It is not pace making but pace that is key for Indira Baikerikar, ultramarathoner, who is going to be running the 42-km for the third time in Mumbai this year. She is hoping for a personal best sub-4 hour timing and says, “We are seeing slightly warm days but mornings are cooler.
In any case, I have been running and training in warmer weather to prepare for the Sunday run.” This SPMC runner, says when asked about the difference between a marathon and an ultra marathon, “I would say that in the 42-km, the race becomes a mind game after 32-33 km when so many runners hit ‘the wall’ as you say in running parlance and you have to dig out everything you have to complete it.
In the ultramarathon, it is a mind game from the word go, you know you have to last that entire, challenging distance. For the ultramarathon, there are no crowds on the route to cheer you, especially if you are doing trail ultras, in the forest. It is all about self-motivation, being one with yourself, a kind of meditation in motion even,” signs off Baikerikar on a slightly philosophical note.
It is obvious that these ultramarathoners who go beyond the 42-km distance are returning to roots when they do the Mumbai run. Though the distance is shorter the Mumbai course is brutal. If personal bests are the aim, they too will have to pull out that extra something from their running bag to stop the clock at timings they are happy with.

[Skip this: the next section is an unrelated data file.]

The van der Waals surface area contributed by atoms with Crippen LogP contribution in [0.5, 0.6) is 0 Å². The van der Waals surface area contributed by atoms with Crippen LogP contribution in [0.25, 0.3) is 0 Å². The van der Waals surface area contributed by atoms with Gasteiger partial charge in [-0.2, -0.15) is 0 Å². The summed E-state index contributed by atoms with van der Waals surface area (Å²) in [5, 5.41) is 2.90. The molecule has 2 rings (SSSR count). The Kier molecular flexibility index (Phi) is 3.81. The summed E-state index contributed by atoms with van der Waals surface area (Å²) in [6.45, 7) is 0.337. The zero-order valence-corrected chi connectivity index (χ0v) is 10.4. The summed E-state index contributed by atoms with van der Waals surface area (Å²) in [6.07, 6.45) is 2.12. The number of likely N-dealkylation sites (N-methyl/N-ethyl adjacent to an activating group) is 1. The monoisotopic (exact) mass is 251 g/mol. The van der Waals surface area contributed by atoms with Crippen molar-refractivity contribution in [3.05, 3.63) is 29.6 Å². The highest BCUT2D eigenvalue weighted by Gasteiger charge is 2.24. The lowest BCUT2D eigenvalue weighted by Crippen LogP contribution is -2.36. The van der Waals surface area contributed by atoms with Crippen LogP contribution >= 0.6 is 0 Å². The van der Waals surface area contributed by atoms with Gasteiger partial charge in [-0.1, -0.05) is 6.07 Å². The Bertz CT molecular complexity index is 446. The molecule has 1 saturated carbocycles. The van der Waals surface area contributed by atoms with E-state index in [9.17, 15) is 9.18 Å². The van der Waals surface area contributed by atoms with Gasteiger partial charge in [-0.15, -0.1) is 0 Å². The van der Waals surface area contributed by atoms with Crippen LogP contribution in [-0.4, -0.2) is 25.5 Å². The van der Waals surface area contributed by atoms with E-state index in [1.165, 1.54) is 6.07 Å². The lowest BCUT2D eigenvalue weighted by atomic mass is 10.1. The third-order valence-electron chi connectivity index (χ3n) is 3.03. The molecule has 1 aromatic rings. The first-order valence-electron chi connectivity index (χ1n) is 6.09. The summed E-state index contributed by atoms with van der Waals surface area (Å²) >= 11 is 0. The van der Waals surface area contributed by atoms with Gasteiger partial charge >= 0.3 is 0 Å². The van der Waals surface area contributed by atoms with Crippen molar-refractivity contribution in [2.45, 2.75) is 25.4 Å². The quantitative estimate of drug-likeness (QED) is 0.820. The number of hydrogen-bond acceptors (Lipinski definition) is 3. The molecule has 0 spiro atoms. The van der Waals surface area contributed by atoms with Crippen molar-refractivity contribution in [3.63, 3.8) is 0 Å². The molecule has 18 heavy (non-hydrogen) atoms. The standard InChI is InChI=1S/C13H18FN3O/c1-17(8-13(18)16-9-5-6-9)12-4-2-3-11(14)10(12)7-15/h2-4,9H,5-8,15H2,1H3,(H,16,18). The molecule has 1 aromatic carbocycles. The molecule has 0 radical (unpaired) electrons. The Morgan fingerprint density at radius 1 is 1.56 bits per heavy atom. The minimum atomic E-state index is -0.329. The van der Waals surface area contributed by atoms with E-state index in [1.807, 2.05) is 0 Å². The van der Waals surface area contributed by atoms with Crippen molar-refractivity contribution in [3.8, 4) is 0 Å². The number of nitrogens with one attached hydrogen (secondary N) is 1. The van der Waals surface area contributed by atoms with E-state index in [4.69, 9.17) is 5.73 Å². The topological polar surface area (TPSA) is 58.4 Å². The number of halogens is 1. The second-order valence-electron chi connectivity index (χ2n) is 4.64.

Marathons are about distance, timing, beating the clock and most importantly, conquering the mind, that jumpy little monkey that starts to whisper; ‘why go on? Just give up. Why the hell are you doing this on a Sunday morning? What is there to prove? To who do you have to prove anything?' as one comes towards the 30 or 32-km mark.
Tame the monkey, and keep going. Peddar Road incline, Babulnath flyover, sunbeams dancing on Girgaum Chowpatty, Gothic Wilson College passes by, the Marine Drive stretch looms, take that turn right towards CST, see the red carpet taking you to the finish line, and finally in one surge you are across that line. The 42-km is yours again. The marathon. Those who know it, feel it.
What is an ultramarathon?
An ultramarathon, also called ultra distance, is any sporting event involving running and walking longer than the traditional marathon length of 42.195 kilometers (26.219 miles).
There are two types of ultramarathon events: those that cover a specified distance, and events that take place during specified time (with the winner covering the most distance in that time).
The most common distances are 50 kilometers (31.069 mi), 100 kilometers (62.137 mi), 50 miles (80.4672 km), and 100 miles (160.9344 km. The 100 kilometers is recognized as an official world record event by the International Association of Athletics Federations (IAAF), the world governing body of track and field.
Timed events range from 6, 12, and 24 hours to 3, 6, and 10 days (known as multi-day events). Timed events are generally run on a track or a short road course, often one mile (1.6 km) or less.